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best point and shoot

Discussion in 'Photography' started by mylan, Apr 17, 2007.

  1. mylan

    mylan Well-Known Member

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    It is, once again time to start shopping for a new digital camera. I now have a Canon A85, 4 MP, 3x zoom, it still works fine but while taking picutures at my neices prom walk out it became glaringly obvious that it suffers from too much lag time. On some shots, by the time it had focused under low light and taken the shot, she had walked out of the frame! We are taking our first cruise in July and I want a small, fit in the pocket, takes great shots without having to do anything, camera. I have looked at the Canon SD 800IS and am impressed, any other ideas?
     
  2. Scott Merryfield

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    I bought my wife a Canon SD800IS for Christmas. While it take decent pictures, there are a couple of things about it that I do not like. First, the red eye reduction setting is effective less than half the time, and sometimes will only eliminate the effect from one eye. So, I still end up cleaning this up in Photoshop (guess I'm spoiled with my dSLR and external flash, which never produces red eye). Second, the markings on the program dial are quite difficult to see, so my wife has a hard time telling if the camera is in playback mode, auto mode, AV mode, etc. Photography is not an interest of hers, and she just wants to flip between auto and playback modes. If she accidently puts the camera in manual or AV mode, the pictures are guaranteed to come out poorly, since she has no idea how to use a camera in such modes.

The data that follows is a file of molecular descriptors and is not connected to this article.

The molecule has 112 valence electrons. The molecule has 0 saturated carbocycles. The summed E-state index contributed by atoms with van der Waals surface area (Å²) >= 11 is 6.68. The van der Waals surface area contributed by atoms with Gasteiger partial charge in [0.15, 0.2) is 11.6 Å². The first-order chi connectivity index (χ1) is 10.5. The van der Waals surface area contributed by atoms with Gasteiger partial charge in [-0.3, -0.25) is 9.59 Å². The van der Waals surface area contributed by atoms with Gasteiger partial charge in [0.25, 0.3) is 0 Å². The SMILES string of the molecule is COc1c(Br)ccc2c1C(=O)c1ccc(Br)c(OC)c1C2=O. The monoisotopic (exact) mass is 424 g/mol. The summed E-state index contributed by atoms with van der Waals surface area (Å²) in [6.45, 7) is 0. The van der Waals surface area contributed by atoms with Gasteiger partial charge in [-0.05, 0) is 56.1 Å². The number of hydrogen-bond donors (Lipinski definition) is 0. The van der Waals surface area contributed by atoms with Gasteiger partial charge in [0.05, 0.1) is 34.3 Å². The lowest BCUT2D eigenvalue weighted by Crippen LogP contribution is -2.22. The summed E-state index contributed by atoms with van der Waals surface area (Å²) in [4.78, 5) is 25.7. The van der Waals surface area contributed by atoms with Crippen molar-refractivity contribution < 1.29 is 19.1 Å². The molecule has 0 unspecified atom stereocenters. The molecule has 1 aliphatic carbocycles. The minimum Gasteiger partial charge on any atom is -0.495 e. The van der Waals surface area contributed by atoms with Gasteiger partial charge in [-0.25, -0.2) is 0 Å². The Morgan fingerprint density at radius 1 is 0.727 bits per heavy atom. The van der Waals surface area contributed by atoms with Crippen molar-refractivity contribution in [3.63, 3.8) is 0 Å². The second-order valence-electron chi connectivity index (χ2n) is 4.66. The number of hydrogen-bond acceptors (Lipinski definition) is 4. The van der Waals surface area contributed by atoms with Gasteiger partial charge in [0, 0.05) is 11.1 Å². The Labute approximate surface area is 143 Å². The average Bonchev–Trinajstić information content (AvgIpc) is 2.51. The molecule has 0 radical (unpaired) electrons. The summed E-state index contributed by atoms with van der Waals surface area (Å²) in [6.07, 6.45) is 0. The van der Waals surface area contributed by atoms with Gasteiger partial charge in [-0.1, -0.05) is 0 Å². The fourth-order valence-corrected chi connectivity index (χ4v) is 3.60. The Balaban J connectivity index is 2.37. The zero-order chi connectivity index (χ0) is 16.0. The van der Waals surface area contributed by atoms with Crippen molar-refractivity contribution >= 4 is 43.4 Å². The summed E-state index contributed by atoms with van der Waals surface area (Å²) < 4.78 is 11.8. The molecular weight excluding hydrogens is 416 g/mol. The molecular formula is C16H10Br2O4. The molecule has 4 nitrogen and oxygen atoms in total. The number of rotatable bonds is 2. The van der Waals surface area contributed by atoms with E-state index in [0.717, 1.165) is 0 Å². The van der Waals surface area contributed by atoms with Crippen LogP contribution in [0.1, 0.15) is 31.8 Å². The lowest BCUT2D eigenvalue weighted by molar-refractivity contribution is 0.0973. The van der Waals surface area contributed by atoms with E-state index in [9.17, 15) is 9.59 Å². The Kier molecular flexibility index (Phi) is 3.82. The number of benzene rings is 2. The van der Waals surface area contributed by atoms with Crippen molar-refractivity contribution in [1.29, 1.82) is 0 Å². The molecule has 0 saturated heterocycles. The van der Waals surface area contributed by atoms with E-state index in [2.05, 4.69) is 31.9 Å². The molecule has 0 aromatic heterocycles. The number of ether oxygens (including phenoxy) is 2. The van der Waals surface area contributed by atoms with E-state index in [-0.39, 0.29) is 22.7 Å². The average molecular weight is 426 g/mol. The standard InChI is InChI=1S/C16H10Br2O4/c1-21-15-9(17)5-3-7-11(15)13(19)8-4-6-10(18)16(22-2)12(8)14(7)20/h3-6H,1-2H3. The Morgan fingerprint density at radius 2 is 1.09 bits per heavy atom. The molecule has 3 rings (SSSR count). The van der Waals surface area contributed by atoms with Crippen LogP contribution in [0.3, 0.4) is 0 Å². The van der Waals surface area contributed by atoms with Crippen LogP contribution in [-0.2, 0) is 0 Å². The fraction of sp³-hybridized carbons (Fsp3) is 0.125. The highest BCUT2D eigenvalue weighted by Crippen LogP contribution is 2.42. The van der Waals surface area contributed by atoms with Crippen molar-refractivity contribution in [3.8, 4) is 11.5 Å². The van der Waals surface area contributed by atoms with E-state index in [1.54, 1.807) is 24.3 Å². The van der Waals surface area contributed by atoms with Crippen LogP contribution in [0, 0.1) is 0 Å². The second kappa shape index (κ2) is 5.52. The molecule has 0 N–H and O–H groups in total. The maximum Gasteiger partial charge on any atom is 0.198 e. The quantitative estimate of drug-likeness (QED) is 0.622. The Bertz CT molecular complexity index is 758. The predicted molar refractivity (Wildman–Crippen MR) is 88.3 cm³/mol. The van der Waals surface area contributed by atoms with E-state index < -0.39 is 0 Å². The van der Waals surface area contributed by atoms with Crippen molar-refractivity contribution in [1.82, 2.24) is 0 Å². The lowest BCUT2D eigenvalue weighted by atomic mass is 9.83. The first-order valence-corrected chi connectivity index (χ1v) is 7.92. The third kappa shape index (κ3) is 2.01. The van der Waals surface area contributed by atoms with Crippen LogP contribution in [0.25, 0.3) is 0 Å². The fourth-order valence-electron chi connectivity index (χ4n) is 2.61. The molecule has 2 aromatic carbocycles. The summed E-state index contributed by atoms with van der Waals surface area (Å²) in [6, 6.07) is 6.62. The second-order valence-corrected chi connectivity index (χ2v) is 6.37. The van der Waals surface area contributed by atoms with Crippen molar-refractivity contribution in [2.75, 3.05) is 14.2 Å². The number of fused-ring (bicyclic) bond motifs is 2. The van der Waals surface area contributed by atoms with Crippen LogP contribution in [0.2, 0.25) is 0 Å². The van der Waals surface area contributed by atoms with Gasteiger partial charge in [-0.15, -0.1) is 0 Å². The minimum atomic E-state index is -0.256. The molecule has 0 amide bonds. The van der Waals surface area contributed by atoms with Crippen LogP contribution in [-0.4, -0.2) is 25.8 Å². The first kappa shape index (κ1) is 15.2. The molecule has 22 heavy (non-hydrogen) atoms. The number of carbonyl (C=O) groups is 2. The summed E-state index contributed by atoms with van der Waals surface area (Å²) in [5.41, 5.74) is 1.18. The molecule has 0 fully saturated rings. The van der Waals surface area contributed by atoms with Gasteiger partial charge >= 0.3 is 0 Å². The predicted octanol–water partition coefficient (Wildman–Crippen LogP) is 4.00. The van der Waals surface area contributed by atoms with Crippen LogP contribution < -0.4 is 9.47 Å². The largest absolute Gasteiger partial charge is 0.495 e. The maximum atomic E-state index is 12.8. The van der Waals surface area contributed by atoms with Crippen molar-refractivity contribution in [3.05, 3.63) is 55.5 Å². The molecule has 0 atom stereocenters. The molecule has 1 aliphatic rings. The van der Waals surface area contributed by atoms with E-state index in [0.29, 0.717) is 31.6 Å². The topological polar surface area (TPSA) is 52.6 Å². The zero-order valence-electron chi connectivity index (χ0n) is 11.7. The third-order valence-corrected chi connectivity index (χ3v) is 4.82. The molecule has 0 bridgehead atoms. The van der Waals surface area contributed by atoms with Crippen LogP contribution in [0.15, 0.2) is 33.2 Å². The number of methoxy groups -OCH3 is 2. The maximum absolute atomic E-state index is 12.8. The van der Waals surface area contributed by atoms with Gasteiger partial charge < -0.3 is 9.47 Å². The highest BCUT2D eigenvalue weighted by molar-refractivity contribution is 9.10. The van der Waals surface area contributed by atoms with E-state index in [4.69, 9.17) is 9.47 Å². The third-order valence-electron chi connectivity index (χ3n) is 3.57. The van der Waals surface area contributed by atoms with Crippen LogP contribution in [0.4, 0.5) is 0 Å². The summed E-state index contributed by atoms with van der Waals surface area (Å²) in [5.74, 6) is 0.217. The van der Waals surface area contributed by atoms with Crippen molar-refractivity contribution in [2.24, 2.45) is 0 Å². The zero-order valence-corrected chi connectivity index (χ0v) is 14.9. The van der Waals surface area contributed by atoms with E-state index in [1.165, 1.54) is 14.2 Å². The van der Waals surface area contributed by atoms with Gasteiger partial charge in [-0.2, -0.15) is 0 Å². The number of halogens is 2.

3. mylan

    mylan Well-Known Member

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    Thanks for your input, I have large fingers so I was thinking the dial would be difficult to operate and I have read that about red-eye problem as well. I still want something smaller and lighter than my A80. This weekend I may go shopping and see what feels right.
     
  4. ManW_TheUncool

    ManW_TheUncool Well-Known Member

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    Don't use (built-in) flash, if you want to avoid red-eye (among other things). [​IMG]

    If you're still shopping, take a look at the Fuji compacts too. The inexpensive F20 might fit the bill for instance.

    _Man_
     
  5. Phil Kim

    Phil Kim Well-Known Member

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    I have both Canon Digital Rebel XTi and PowerShot SD800 IS (along with UnderWater Housing).